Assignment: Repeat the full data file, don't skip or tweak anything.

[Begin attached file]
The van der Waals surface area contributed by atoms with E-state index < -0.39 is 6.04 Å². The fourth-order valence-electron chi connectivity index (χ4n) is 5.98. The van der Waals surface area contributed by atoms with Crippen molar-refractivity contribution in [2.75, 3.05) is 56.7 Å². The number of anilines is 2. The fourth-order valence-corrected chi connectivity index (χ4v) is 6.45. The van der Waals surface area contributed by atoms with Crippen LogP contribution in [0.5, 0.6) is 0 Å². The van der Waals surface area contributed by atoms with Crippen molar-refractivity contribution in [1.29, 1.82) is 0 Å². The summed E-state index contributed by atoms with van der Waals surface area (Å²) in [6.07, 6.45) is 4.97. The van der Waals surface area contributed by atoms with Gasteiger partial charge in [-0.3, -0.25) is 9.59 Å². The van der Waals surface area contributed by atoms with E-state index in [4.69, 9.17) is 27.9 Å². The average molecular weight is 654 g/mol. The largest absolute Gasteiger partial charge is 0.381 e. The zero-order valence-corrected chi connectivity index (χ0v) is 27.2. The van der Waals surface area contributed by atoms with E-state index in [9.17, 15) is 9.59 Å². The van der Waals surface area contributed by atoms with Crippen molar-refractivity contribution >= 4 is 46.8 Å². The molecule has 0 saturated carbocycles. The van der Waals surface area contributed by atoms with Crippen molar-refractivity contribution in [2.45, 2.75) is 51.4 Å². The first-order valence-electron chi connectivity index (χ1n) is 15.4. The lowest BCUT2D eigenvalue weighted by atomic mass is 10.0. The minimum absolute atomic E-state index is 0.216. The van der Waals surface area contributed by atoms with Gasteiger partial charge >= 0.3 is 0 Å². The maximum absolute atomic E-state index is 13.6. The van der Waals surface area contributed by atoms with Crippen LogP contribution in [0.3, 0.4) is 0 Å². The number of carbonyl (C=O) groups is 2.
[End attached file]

The van der Waals surface area contributed by atoms with E-state index < -0.39 is 6.04 Å². The fourth-order valence-electron chi connectivity index (χ4n) is 5.98. The van der Waals surface area contributed by atoms with Crippen molar-refractivity contribution in [2.75, 3.05) is 56.7 Å². The number of anilines is 2. The fourth-order valence-corrected chi connectivity index (χ4v) is 6.45. The van der Waals surface area contributed by atoms with Crippen LogP contribution in [0.5, 0.6) is 0 Å². The van der Waals surface area contributed by atoms with Crippen molar-refractivity contribution in [1.29, 1.82) is 0 Å². The summed E-state index contributed by atoms with van der Waals surface area (Å²) in [6.07, 6.45) is 4.97. The van der Waals surface area contributed by atoms with Gasteiger partial charge in [-0.3, -0.25) is 9.59 Å². The van der Waals surface area contributed by atoms with E-state index in [4.69, 9.17) is 27.9 Å². The average molecular weight is 654 g/mol. The largest absolute Gasteiger partial charge is 0.381 e. The zero-order valence-corrected chi connectivity index (χ0v) is 27.2. The van der Waals surface area contributed by atoms with E-state index in [9.17, 15) is 9.59 Å². The van der Waals surface area contributed by atoms with Crippen molar-refractivity contribution >= 4 is 46.8 Å². The molecule has 0 saturated carbocycles. The van der Waals surface area contributed by atoms with Crippen molar-refractivity contribution in [2.45, 2.75) is 51.4 Å². The first-order valence-electron chi connectivity index (χ1n) is 15.4. The lowest BCUT2D eigenvalue weighted by atomic mass is 10.0. The minimum absolute atomic E-state index is 0.216. The van der Waals surface area contributed by atoms with Gasteiger partial charge >= 0.3 is 0 Å². The maximum absolute atomic E-state index is 13.6. The van der Waals surface area contributed by atoms with Crippen LogP contribution in [0.3, 0.4) is 0 Å². The number of carbonyl (C=O) groups is 2.